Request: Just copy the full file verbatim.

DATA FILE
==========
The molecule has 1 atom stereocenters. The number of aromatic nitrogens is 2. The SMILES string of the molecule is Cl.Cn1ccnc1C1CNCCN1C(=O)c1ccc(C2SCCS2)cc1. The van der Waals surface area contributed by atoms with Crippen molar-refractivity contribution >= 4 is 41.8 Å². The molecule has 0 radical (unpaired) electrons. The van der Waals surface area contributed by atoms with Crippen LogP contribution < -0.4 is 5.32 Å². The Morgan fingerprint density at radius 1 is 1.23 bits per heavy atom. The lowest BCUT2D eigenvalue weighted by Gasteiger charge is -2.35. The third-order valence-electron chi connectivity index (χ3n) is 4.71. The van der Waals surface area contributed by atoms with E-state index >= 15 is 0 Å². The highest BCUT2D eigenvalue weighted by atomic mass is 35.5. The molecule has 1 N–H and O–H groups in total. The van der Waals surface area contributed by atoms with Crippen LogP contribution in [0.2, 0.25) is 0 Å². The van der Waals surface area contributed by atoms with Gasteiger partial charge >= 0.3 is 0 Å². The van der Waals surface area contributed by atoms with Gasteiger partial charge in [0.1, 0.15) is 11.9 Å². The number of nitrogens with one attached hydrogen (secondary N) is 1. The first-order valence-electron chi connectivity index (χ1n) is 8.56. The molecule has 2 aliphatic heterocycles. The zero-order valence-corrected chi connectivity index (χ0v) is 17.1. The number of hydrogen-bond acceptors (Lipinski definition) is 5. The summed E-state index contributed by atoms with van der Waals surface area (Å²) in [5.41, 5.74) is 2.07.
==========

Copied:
The molecule has 1 atom stereocenters. The number of aromatic nitrogens is 2. The SMILES string of the molecule is Cl.Cn1ccnc1C1CNCCN1C(=O)c1ccc(C2SCCS2)cc1. The van der Waals surface area contributed by atoms with Crippen molar-refractivity contribution >= 4 is 41.8 Å². The molecule has 0 radical (unpaired) electrons. The van der Waals surface area contributed by atoms with Crippen LogP contribution < -0.4 is 5.32 Å². The Morgan fingerprint density at radius 1 is 1.23 bits per heavy atom. The lowest BCUT2D eigenvalue weighted by Gasteiger charge is -2.35. The third-order valence-electron chi connectivity index (χ3n) is 4.71. The van der Waals surface area contributed by atoms with E-state index >= 15 is 0 Å². The highest BCUT2D eigenvalue weighted by atomic mass is 35.5. The molecule has 1 N–H and O–H groups in total. The van der Waals surface area contributed by atoms with Crippen LogP contribution in [0.2, 0.25) is 0 Å². The van der Waals surface area contributed by atoms with Gasteiger partial charge >= 0.3 is 0 Å². The van der Waals surface area contributed by atoms with Gasteiger partial charge in [0.1, 0.15) is 11.9 Å². The number of nitrogens with one attached hydrogen (secondary N) is 1. The first-order valence-electron chi connectivity index (χ1n) is 8.56. The molecule has 2 aliphatic heterocycles. The zero-order valence-corrected chi connectivity index (χ0v) is 17.1. The number of hydrogen-bond acceptors (Lipinski definition) is 5. The summed E-state index contributed by atoms with van der Waals surface area (Å²) in [5.41, 5.74) is 2.07.